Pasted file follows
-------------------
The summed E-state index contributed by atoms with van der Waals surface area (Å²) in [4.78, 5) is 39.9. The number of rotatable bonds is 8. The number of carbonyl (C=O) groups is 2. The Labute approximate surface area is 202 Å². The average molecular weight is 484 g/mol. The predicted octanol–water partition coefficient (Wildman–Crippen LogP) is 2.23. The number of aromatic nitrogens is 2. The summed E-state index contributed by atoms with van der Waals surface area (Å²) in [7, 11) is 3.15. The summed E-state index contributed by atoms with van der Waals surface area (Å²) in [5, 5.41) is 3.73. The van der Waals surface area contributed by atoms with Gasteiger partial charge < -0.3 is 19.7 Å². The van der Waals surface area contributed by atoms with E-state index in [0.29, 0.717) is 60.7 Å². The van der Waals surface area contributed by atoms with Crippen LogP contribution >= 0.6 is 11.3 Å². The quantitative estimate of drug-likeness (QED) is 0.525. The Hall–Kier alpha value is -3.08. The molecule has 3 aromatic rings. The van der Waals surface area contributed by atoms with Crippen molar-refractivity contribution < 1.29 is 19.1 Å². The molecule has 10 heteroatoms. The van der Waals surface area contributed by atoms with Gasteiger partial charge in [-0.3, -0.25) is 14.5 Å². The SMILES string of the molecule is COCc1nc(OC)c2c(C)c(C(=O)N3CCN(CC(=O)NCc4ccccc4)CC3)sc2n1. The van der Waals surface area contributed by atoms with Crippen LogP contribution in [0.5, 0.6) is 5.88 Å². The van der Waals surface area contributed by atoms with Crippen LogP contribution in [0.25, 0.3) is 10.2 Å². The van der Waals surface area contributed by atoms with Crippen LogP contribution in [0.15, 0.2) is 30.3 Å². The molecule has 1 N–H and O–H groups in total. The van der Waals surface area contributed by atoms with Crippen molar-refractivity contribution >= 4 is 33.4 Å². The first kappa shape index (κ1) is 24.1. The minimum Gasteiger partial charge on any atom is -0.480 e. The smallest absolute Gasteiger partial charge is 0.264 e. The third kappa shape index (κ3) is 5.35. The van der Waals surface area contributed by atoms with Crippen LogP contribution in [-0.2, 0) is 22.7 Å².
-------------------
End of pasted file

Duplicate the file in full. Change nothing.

The summed E-state index contributed by atoms with van der Waals surface area (Å²) in [4.78, 5) is 39.9. The number of rotatable bonds is 8. The number of carbonyl (C=O) groups is 2. The Labute approximate surface area is 202 Å². The average molecular weight is 484 g/mol. The predicted octanol–water partition coefficient (Wildman–Crippen LogP) is 2.23. The number of aromatic nitrogens is 2. The summed E-state index contributed by atoms with van der Waals surface area (Å²) in [7, 11) is 3.15. The summed E-state index contributed by atoms with van der Waals surface area (Å²) in [5, 5.41) is 3.73. The van der Waals surface area contributed by atoms with Gasteiger partial charge < -0.3 is 19.7 Å². The van der Waals surface area contributed by atoms with E-state index in [0.29, 0.717) is 60.7 Å². The van der Waals surface area contributed by atoms with Crippen LogP contribution >= 0.6 is 11.3 Å². The quantitative estimate of drug-likeness (QED) is 0.525. The Hall–Kier alpha value is -3.08. The molecule has 3 aromatic rings. The van der Waals surface area contributed by atoms with Crippen molar-refractivity contribution < 1.29 is 19.1 Å². The molecule has 10 heteroatoms. The van der Waals surface area contributed by atoms with Gasteiger partial charge in [-0.3, -0.25) is 14.5 Å². The SMILES string of the molecule is COCc1nc(OC)c2c(C)c(C(=O)N3CCN(CC(=O)NCc4ccccc4)CC3)sc2n1. The van der Waals surface area contributed by atoms with Crippen LogP contribution in [0.5, 0.6) is 5.88 Å². The van der Waals surface area contributed by atoms with Crippen LogP contribution in [0.25, 0.3) is 10.2 Å². The van der Waals surface area contributed by atoms with Crippen LogP contribution in [0.15, 0.2) is 30.3 Å². The molecule has 1 N–H and O–H groups in total. The van der Waals surface area contributed by atoms with Crippen molar-refractivity contribution >= 4 is 33.4 Å². The first kappa shape index (κ1) is 24.1. The minimum Gasteiger partial charge on any atom is -0.480 e. The smallest absolute Gasteiger partial charge is 0.264 e. The third kappa shape index (κ3) is 5.35. The van der Waals surface area contributed by atoms with Crippen LogP contribution in [-0.2, 0) is 22.7 Å².